Internet allows parents to know what's really happening at school

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THE DAYS of children fibbing to their parents about their homework may soon be over.

No longer will they be able to say "Honest, mum, I wasn't given any", if an experiment being pioneered by a comprehensive school in Essex is repeated nationally.

As a result of the "Parents' Gateway" project at St Martin's school in Brentwood, Essex, mums and dads can log on to the school's computer system and find out a wealth of information about what their children are doing at school.

For a start, it will tell them by 9.30am whether they have actually arrived. And, come the end of the day, it will also tell them whether they have missed any lessons.

John Christian, the school's director of information systems - who devised it - said: "We had parents coming to us and saying they didn't really know enough about what their children were doing at school."

Parents are offered their own password allowing them to see their children's files, but not anyone else's. The school has 1,800 pupils and just over 1,000 parents have asked to have a password.

During the past year, the "gateway" has had 20,000 hits, with one parent logging on as many as 127 times to find out about her children. On average, though, mums and dads are making around 20 hits a year.

Maureen Gunn, who has an 11-year-old daughter at the school, said: "I think it's a great tool to have. I don't have any issues with my daughter's attendance but it's nice to know she's arrived and is at school.

"The assessment information is the most helpful. It helps you to see how she is getting on with the level of work that's being asked of her, and the results she's got.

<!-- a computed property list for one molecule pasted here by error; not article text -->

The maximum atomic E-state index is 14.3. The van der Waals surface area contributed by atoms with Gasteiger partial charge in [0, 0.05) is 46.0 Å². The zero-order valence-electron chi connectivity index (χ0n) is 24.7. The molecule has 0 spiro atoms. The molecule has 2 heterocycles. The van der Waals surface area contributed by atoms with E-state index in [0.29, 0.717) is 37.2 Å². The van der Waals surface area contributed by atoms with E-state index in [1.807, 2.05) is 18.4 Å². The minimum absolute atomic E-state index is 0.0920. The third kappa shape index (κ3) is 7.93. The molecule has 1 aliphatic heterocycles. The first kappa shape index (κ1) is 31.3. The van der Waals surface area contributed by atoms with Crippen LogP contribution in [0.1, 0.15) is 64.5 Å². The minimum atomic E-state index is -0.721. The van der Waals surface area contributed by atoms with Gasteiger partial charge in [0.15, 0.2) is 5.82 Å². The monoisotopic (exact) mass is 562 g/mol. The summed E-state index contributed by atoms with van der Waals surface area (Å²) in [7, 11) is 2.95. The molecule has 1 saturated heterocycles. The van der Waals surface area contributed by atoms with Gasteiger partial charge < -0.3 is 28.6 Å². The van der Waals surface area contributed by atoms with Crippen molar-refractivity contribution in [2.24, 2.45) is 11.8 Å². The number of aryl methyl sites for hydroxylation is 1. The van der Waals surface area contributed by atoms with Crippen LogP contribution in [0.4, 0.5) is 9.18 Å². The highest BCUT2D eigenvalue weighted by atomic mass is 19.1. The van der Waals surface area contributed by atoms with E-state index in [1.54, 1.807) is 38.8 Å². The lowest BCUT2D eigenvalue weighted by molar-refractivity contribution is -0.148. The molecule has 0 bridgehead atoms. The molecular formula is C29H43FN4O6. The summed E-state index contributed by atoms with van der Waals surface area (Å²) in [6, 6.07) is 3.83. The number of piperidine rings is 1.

"It identifies her strengths so you can say: `Oh, she's really good at that' - and also shows you areas that she should perhaps focus on."

Mrs Gunn said: "The timetable is also there, so it helps you support her and make sure she's got the things she needs to go to school the next day."

On homework, said Mr Christian, parents can not only find out how much their children have been set but how much of it they have completed and what marks they have been given for it.

Pupils are also given a ranking of one to four to show how well behaved they have been - one means poor, four excellent. They are also awarded grades on a scale of one to 10 to show the effort they are putting in at school.

St Martin's pioneering work has impressed Capita Education Services, which installed the computer system and which services most state schools. As a result, many other schools have been visiting Mr Christian to see if they can replicate the system. Education specialists believe it will not be long before they follow in St Martin's footsteps.

Sean Massey, Capita's services director, said the school had understood the importance of involving parents with their children's education, allowing them to "view exactly what progress has been made with a topic and find out where their child needs extra support".

Margaret Morrissey, a spokeswoman for the National Confederation of Parent-Teacher Associations, said: "It sounds absolutely fantastic.

"The only concern I'd have is making sure that parents who aren't connected to the internet aren't disenfranchised. I know that they can go to a library and log on, but they could be at a disadvantage.

Mr Christian said the system had helped to improve performance at GCSE with more than 80 per cent of pupils - well above the national average - obtaining at least five top A* to C grades.

The truancy trawl has also helped them to tackle what had been a hidden problem. Teachers can now see which lessons a child has missed and whether the problem concerns a particular subject or a particular teacher.

"I wouldn't say it has actually cut the truancy figures," he said. "But that is because it has made us aware of something that may have been hidden - that pupils are failing to go to lessons after they have been registered for the day."

If this targeted truancy had been hidden from teachers, it had also been hidden from parents. Not any more.


w Whether their child is at school.

w Whether they have skipped any lessons.

w Their child's minimum target grade.

w The teacher's estimated target grade for their child.

w An assessment of how well their child is doing.

w Homework set and completed and what marks have been given.

w Their child's preferred learning style.

w A grade of one to four for behaviour, attendance, punctuality and engagement in learning.

w Details of their child's timetable.